The visual of a woman in Yemen holding a malnourished child is horrific testament to one of the world’s worst humanitarian crises, recalling the photographs of starving Biafra that once went viral. An estimated 1.8 million people are feared to be severely malnourished ~ a direct consequence of the war seemingly without end.
Half of the country’s 22 million inhabitants are on the brink of starvation, the ugly truth of a war that has made a mockery of international law and ironically enough, on the centenary of the First World War. As the suffering intensifies by the day, there is no end to the conflict in sight as the Saudi offensive against the Houthi rebels has been ramped up this week, indeed now more than ever.
Altogether the tiny country exemplifies an international crime perpetrated in the main by Saudi Arabia, now virtually under the control of the adventurist Crown Prince Mohammad bin Salman. Nor for that matter can the democratic West evade its complicity. The origins of the war need not detain us here; it is the endemic malnourishment and starvation that ought now to be of riveting concern.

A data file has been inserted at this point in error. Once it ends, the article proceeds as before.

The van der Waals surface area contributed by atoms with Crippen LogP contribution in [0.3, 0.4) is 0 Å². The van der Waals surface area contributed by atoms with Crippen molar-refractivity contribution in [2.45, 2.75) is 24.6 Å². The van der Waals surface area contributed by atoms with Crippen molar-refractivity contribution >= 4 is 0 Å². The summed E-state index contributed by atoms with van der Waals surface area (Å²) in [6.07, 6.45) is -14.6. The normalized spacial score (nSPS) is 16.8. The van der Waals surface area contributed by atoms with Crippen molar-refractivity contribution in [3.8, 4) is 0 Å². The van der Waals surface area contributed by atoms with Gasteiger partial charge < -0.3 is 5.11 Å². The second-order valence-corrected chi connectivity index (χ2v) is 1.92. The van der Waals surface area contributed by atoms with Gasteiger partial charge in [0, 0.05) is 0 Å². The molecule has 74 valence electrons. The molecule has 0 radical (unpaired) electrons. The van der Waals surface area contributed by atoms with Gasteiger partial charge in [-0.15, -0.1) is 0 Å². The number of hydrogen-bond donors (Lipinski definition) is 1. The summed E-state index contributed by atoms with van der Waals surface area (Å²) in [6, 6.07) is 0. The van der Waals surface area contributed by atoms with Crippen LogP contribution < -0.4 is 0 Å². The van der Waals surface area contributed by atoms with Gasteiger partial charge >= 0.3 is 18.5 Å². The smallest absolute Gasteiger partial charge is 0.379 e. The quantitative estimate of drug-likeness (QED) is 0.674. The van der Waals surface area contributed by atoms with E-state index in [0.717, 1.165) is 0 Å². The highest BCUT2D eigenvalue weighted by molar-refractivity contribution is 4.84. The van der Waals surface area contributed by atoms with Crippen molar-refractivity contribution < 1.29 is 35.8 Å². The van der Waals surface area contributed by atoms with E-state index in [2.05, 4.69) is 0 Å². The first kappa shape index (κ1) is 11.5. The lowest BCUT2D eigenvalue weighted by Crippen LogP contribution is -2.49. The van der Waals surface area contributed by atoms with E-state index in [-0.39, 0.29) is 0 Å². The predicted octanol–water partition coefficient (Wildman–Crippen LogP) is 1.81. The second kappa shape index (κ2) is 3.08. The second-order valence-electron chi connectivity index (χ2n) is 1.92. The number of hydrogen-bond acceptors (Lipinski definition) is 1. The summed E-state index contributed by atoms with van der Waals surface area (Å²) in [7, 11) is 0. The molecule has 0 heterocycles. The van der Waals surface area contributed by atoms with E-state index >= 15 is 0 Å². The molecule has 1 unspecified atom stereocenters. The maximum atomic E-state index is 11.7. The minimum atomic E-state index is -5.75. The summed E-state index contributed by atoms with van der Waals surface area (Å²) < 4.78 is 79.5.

The least that the Western powers can do is to contain the adventurism of the desert kingdom that is increasingly manifest even four years after the war began. Since then, conditions have deteriorated almost unimaginably. Short of intervention, the United Nations has underscored the enormity of the tragedy with the warning that this could become the worst famine for a century. The signal is dire and ought to stir the conscience of the comity of nations.
Reality can be quirky, when not an exercise in dumbing down. Small wonder that the official death toll has been stuck at 10,000 for years; some estimate the true tally at over five times that number. The World Health Organization has calculated the number of cholera cases at 10,000 a week. This must be reckoned to be horrendous even by the standards of medical science.
The country has been reduced to what they call a “chaos state” ~ a geographical entity that exists only very nominally. Peace prospects are ever so uncertain. This week has been particularly devastating. Violence has intensified since the unexpected US call for a ceasefire last month, an appeal that was advanced in the aftermath of Jamal Khashoggi’s murder in Istanbul.
With fighting flaring in the critical port of Hodeidah, the supply of food will almost inevitably be dislocated. And as the crisis escalates, the UN envoy has deferred the scheduled talks until the end of the year. The country showcases a complex cocktail of geopolitics, involving the US, Iran, which backs the Houthi rebels, and Saudi Arabia that now contends with palace intrigues. A partially starving Yemen braces for war and no peace… and little or no food.